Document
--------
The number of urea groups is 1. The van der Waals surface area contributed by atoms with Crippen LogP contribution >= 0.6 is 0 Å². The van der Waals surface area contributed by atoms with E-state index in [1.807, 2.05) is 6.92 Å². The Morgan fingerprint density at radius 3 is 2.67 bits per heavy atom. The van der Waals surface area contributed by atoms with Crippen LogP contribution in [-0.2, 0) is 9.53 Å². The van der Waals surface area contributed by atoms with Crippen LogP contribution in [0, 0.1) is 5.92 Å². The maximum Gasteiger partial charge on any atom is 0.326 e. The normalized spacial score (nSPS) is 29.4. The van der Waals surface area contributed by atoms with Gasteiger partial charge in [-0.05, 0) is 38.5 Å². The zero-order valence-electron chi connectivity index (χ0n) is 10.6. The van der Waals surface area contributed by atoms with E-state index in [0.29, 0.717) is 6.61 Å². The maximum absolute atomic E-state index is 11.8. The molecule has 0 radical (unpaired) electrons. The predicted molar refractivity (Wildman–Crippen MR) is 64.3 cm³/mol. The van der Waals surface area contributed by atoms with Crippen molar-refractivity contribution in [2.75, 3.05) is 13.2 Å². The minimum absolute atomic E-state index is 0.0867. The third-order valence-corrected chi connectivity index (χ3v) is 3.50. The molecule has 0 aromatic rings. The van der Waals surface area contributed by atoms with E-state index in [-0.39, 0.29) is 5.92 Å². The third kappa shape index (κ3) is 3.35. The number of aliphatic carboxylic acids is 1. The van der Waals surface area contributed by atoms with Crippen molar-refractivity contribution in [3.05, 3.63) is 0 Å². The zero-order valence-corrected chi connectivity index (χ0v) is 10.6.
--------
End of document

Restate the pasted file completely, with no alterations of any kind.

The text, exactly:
The number of urea groups is 1. The van der Waals surface area contributed by atoms with Crippen LogP contribution >= 0.6 is 0 Å². The van der Waals surface area contributed by atoms with E-state index in [1.807, 2.05) is 6.92 Å². The Morgan fingerprint density at radius 3 is 2.67 bits per heavy atom. The van der Waals surface area contributed by atoms with Crippen LogP contribution in [-0.2, 0) is 9.53 Å². The van der Waals surface area contributed by atoms with Crippen LogP contribution in [0, 0.1) is 5.92 Å². The maximum Gasteiger partial charge on any atom is 0.326 e. The normalized spacial score (nSPS) is 29.4. The van der Waals surface area contributed by atoms with Gasteiger partial charge in [-0.05, 0) is 38.5 Å². The zero-order valence-electron chi connectivity index (χ0n) is 10.6. The van der Waals surface area contributed by atoms with E-state index in [0.29, 0.717) is 6.61 Å². The maximum absolute atomic E-state index is 11.8. The molecule has 0 radical (unpaired) electrons. The predicted molar refractivity (Wildman–Crippen MR) is 64.3 cm³/mol. The van der Waals surface area contributed by atoms with Crippen molar-refractivity contribution in [2.75, 3.05) is 13.2 Å². The minimum absolute atomic E-state index is 0.0867. The third-order valence-corrected chi connectivity index (χ3v) is 3.50. The molecule has 0 aromatic rings. The van der Waals surface area contributed by atoms with E-state index in [-0.39, 0.29) is 5.92 Å². The third kappa shape index (κ3) is 3.35. The number of aliphatic carboxylic acids is 1. The van der Waals surface area contributed by atoms with Crippen molar-refractivity contribution in [3.05, 3.63) is 0 Å². The zero-order valence-corrected chi connectivity index (χ0v) is 10.6.